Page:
November, 1950 was the date of the raising of the 12 N S Trg Bn,
though the first trainees did not march in until 6th
August, 1951, at 1630hrs.
The unit was
raised as the direct result of the Commonwealth Government’s
decision to institute National Service for all young men of
Australia of 18 years of age. The Bn primarily trains for
Artillery and Armour.
The unit was
first commanded by Major E.G. McDonald from 18 December 1950 – 6
April 1951. He became 2IC of the Bn when it was increased to
four Coys. Lt Col D. L. B. Goslett, M.C., E.D., commanded from 6
April 1951 – 1 May 1953. He was succeeded by Lt Col A. R. Brown,
1 May 1953 – 17 October, 1953. When Col Brown became C.O. of 1
Field Regiment after only a brief period with 12 NS Trg Bn he
was succeeded by Lt Col E. L. Cook on 12 Oct 1953.
strengths of intakes (to 2nd Intake 1954) have been:
Intake 1/51 –
6th August – 11th November
Total Strength 989
Intake 1/52 -
2nd January – 8th
Intake 2/52 –
22nd April – 28th
Intake 3/52 –
12th August – 17th
Intake 1/53 –
6th January – 13th
Intake 2/53 –
28th April - 3rd August
Intake 3/53 –
18th August – 23rd
Intake 1/54 –
6th January – 13th
Intake 2/54 –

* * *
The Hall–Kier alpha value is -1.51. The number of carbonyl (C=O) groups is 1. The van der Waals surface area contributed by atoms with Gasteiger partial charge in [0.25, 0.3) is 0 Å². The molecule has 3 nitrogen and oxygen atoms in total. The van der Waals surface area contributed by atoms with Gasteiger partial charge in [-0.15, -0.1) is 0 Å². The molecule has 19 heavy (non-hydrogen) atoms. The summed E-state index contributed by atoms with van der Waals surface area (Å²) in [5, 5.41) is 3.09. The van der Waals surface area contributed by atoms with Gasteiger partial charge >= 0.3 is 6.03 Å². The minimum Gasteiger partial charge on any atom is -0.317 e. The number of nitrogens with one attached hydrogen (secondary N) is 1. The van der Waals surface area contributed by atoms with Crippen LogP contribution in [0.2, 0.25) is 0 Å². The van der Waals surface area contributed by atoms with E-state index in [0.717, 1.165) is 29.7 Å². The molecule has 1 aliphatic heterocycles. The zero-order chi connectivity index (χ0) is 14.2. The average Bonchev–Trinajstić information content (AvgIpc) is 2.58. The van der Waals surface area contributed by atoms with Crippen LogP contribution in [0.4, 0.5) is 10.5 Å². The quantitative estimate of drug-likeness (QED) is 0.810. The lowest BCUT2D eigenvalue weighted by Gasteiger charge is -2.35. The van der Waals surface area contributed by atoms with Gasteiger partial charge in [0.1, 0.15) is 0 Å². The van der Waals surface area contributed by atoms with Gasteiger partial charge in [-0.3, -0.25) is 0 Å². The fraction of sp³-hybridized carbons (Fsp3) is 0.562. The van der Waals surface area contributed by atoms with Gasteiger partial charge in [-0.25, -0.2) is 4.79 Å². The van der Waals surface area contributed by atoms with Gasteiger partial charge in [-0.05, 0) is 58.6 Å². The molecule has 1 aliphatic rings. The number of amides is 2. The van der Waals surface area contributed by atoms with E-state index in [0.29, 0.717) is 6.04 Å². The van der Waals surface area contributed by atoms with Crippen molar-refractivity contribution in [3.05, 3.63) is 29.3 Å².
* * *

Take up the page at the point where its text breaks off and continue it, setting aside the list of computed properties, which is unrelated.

27th April – 2nd
member of the Bn was Capt R. McNamara who was appointed
Quartermaster and instructed on 2nd November 1950 to
establish and commence to organise 12 N S Trg Bn. Within a few
days he was joined by Staff Sgt McGuinness and Cpl Heaslip, both
of whom wedre still with the Bn when Capt McNamara marched out
to HQ 2 Div in June 1954.
It was at
first planned that the organisation would consist of two Coys,
one of Armour and one of Artillery, under a Major as C.O.
of the Bn was originally at Moorebank where stores were received
and where personnel who were to staff the Bn began to march in.
These personnel, however, were constantly being drafted to
school for NS Instructors such as those at the School of
Infantry (Seymour Vic.), the School of Armour (Puckapunyal,
Vic.) and the school of Artillery (North Head, N.S.W.)
Maj. E. G. McDonald’s appointment to command the Bn, in January
1951, the whole scheme for National Service began to take more
definite shape and it became obvious that the original plan for
only two coys would be inadequatehe plans were changed to allow
for Four Coys – one of Armour, two of Artillery and one
composite one made up of other Corps and Services and a new Bn
(13 NS Trg Bn) was raised at Ingleburn.
enlargement of the Battalion, Lt Col D. L. B. Goslett, M.C., E.D.,
was appointed Commanding Officer, Major McDonald remaining as 2
I/C until 23rd June 1952 when he became DAQMG Nthn
Command. With still further expansion of National Service an
additional Battalion for NSW was planned and in June, 1951, all
non-Artillery and non-Armour Corps and Services were unlinked
from 12 Bn for the raising of 19 N S Trg Bn at Moorebank.
With only six
weeks to the march in of the first trainees the decision was
made to move 12 Bn to Singleton, north of Newcastle, and 19 Bn
to Old Holsworthy. With very few personnel available, the move
to Singleton was a most strenuous time, the moving of stores
alone ( in Dept Supply trucks) took a fortnight. Cadre courses
for other personnel were organised at Singleton while the
remainder worked feverishly to get tents and marquees erected
for the trainees.